WIRRAL'S leaders have approved a multi-million pound devolution deal - despite "having a gun held to their head" on the introduction of a metro mayor.

Councillors approved devolving power from Whitehall to the Liverpool City Region when they met tonight.

It comes after leaders of the six authorities involved in the deal - Wirral, St Helens, Knowsley, Liverpool, Sefton and Halton - signed a devolution agreement on Tuesday morning.

The devolution deal means the city region will see its first directly elected “metro mayor” who will take on the new powers including control over a £900m investment fund as well as local transport.

While the deal was backed and indeed put forward by Wirral Council leader Phil Davies - who is also chairman of the Liverpool City Region Combined Authority - he made it clear it "isn't perfect", was rushed and politically-driven.

Addressing Thursday's meeting of full council,  he said: "The Government effectively held a gun to our heads around the metro mayor model which to me seems more of a Big Brother approach than trusting local representatives to make this decision for themselves.

"I'm not a fan of the metro mayor and I would have liked to look at other governance models. Nevertheless, I think the benefits we are getting from this, on balance, make it worth supporting a change of governance.

"Pragmatically we have got the best deal we can for Wirral and the city region and now it's incumbent on all of us to make sure it works."

Globe readers have questioned the lack of consultation surrounding the so-called "devo deal", something Cllr Davies - leader of Wirral's Labour group - addressed tonight.

He said: "I think the way this has been done by the Government, they made it clear that those areas which don't get the devolution deal agreed before the Comprehensive Spending Review at the end of November are likely to get less money and resources.

"This meant there was simply no time to do proper consultation with our residents or look to carry out pilot projects around devolving some of these powers."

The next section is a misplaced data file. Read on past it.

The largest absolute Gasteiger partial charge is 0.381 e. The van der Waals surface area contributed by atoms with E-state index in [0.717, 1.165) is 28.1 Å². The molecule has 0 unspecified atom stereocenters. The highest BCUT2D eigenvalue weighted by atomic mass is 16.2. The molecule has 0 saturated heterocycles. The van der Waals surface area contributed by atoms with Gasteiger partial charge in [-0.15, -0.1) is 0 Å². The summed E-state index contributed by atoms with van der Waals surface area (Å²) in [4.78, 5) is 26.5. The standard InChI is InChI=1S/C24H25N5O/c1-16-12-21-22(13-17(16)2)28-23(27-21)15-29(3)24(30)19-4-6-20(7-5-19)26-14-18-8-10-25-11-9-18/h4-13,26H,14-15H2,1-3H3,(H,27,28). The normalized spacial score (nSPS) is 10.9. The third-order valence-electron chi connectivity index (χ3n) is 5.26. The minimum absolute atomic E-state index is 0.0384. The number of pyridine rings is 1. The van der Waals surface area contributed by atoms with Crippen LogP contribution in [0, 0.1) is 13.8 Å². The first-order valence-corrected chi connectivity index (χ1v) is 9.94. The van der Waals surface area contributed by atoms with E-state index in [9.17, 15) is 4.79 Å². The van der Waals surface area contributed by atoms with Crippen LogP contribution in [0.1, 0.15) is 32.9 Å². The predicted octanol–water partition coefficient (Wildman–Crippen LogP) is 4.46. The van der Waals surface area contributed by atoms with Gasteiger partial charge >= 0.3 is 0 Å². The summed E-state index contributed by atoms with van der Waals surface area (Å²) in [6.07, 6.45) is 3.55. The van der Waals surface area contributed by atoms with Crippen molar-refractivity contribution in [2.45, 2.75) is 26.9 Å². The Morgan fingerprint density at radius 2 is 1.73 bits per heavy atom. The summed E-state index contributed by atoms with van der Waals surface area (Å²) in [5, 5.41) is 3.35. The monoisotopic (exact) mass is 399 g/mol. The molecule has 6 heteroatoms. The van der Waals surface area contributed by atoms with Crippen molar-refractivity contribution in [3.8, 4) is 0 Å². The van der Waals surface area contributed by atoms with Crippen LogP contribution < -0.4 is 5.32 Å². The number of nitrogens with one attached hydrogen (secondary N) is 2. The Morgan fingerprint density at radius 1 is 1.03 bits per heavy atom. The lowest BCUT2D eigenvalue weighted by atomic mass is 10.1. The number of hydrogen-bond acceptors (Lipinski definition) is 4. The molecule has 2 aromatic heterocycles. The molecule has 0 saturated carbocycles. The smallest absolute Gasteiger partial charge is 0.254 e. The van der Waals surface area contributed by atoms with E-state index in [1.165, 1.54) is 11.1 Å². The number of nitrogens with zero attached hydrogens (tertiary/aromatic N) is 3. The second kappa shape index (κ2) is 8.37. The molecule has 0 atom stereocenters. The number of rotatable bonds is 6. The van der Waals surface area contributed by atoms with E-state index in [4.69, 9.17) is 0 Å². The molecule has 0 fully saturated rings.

He added: "It's not the deal that I would have preferred to negotiate.  My role as leader of the council is to get the best possible deal for the people of Wirral. That has been my driving principle through all of this."

He described being "forced" to accept a metro mayor as "outrageous".

In an unusual turn of events, Cllr Jeff Green - leader of Wirral's Conservative group - congratulated Cllr Davies on bringing devolution forward.

He said: "This is a once in a lifetime opportunity for us, on behalf of our residents - that's the key thing for me - and n behalf of their economic wellbeing."

Cllr Green said devolution allows Wirral to "play a significant part" in George Osborne's Northern Powerhouse.

Following the meeting, Cllr Davies said: “I am pleased that Wirral Council has supported the devolution deal tonight. This deal has emerged following detailed and painstaking negotiations with Government and I believe that with all things considered we have done the best possible deal for residents in Wirral and the wider City-region.”


Voters will choose a directly elected Mayor in 2017, who will take on a raft of new powers.

This includes control over local transport budgets and franchised bus services and increased responsibility for employment support and skills provision.

The Treasury says the deal also includes control over investment worth £30m a year for the next 30 years.

In a statement, the Treasury said: "A total of £900m will help unlock the huge economic potential of the iconic River Mersey and the new Superport as well as maximising the opportunities from HS2.

"The deal also includes support for Liverpool’s strengths in attracting major international events, with backing for the city’s International Festival for Business as well as its cultural attractions, with plans to establish a sustainable business model for National Museums Liverpool."

Speaking when the devolution deal was signed on Tuesday, Chancellor George Osborne said: “Today is a historic day for the Liverpool City Region and a historic day for the Northern Powerhouse.

"This revolutionary deal cements the area’s position as a gateway to the north, from North Wales all the way to Newcastle, and gives local people control over their own affairs for the first time.

“In becoming the fifth northern city region to take on these new powers, the momentum of the Northern Powerhouse is now simply unstoppable and I want to thank the council leaders for working together to come to an agreement which will give Liverpool City Region a powerful new voice in national life.”

St Helens, Liverpool, Sefton, Halton and Knowsley have all approved the devolution deal at separate meetings this evening. The Combined Authority will meet on Friday morning to discuss the outcome of this evening's meetings.